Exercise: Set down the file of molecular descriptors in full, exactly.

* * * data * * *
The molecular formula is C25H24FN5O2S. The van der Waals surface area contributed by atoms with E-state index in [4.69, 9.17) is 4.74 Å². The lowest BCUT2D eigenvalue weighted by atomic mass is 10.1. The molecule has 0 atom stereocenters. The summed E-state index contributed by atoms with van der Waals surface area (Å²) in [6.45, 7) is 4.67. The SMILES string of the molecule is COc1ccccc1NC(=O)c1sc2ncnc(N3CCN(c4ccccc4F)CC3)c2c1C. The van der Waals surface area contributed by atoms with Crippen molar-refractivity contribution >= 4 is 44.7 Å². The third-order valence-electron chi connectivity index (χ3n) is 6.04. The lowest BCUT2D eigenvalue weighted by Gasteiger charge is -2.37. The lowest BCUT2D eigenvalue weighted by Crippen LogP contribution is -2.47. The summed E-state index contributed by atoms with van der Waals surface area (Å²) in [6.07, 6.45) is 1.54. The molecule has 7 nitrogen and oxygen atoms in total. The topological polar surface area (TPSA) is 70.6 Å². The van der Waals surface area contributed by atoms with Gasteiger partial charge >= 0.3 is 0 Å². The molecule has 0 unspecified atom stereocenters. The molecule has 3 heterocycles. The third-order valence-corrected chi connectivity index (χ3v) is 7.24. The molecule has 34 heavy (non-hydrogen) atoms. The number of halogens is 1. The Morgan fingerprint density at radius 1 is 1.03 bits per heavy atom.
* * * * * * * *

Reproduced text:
The molecular formula is C25H24FN5O2S. The van der Waals surface area contributed by atoms with E-state index in [4.69, 9.17) is 4.74 Å². The lowest BCUT2D eigenvalue weighted by atomic mass is 10.1. The molecule has 0 atom stereocenters. The summed E-state index contributed by atoms with van der Waals surface area (Å²) in [6.45, 7) is 4.67. The SMILES string of the molecule is COc1ccccc1NC(=O)c1sc2ncnc(N3CCN(c4ccccc4F)CC3)c2c1C. The van der Waals surface area contributed by atoms with Crippen molar-refractivity contribution >= 4 is 44.7 Å². The third-order valence-electron chi connectivity index (χ3n) is 6.04. The lowest BCUT2D eigenvalue weighted by Gasteiger charge is -2.37. The lowest BCUT2D eigenvalue weighted by Crippen LogP contribution is -2.47. The summed E-state index contributed by atoms with van der Waals surface area (Å²) in [6.07, 6.45) is 1.54. The molecule has 7 nitrogen and oxygen atoms in total. The topological polar surface area (TPSA) is 70.6 Å². The van der Waals surface area contributed by atoms with Gasteiger partial charge >= 0.3 is 0 Å². The molecule has 0 unspecified atom stereocenters. The molecule has 3 heterocycles. The third-order valence-corrected chi connectivity index (χ3v) is 7.24. The molecule has 34 heavy (non-hydrogen) atoms. The number of halogens is 1. The Morgan fingerprint density at radius 1 is 1.03 bits per heavy atom.